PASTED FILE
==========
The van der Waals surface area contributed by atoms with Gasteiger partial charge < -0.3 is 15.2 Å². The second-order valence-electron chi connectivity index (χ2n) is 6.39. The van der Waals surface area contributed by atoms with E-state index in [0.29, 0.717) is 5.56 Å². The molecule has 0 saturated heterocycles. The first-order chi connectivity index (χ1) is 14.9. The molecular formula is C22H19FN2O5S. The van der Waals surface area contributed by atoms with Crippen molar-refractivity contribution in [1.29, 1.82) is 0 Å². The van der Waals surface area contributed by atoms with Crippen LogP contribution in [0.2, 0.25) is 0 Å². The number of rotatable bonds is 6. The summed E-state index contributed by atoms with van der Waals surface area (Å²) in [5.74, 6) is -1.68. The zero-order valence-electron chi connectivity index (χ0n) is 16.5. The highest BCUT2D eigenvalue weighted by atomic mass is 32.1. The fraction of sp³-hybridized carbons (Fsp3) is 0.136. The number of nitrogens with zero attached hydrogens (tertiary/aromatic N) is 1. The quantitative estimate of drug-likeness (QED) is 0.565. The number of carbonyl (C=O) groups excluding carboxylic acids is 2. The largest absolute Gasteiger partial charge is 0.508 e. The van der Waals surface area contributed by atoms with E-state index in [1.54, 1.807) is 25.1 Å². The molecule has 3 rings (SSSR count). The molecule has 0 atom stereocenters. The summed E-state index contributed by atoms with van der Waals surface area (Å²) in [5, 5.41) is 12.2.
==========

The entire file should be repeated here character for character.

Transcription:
The van der Waals surface area contributed by atoms with Gasteiger partial charge < -0.3 is 15.2 Å². The second-order valence-electron chi connectivity index (χ2n) is 6.39. The van der Waals surface area contributed by atoms with E-state index in [0.29, 0.717) is 5.56 Å². The molecule has 0 saturated heterocycles. The first-order chi connectivity index (χ1) is 14.9. The molecular formula is C22H19FN2O5S. The van der Waals surface area contributed by atoms with Crippen molar-refractivity contribution in [1.29, 1.82) is 0 Å². The van der Waals surface area contributed by atoms with Crippen LogP contribution in [0.2, 0.25) is 0 Å². The number of rotatable bonds is 6. The summed E-state index contributed by atoms with van der Waals surface area (Å²) in [5.74, 6) is -1.68. The zero-order valence-electron chi connectivity index (χ0n) is 16.5. The highest BCUT2D eigenvalue weighted by atomic mass is 32.1. The fraction of sp³-hybridized carbons (Fsp3) is 0.136. The number of nitrogens with zero attached hydrogens (tertiary/aromatic N) is 1. The quantitative estimate of drug-likeness (QED) is 0.565. The number of carbonyl (C=O) groups excluding carboxylic acids is 2. The largest absolute Gasteiger partial charge is 0.508 e. The van der Waals surface area contributed by atoms with E-state index in [1.54, 1.807) is 25.1 Å². The molecule has 3 rings (SSSR count). The molecule has 0 atom stereocenters. The summed E-state index contributed by atoms with van der Waals surface area (Å²) in [5, 5.41) is 12.2.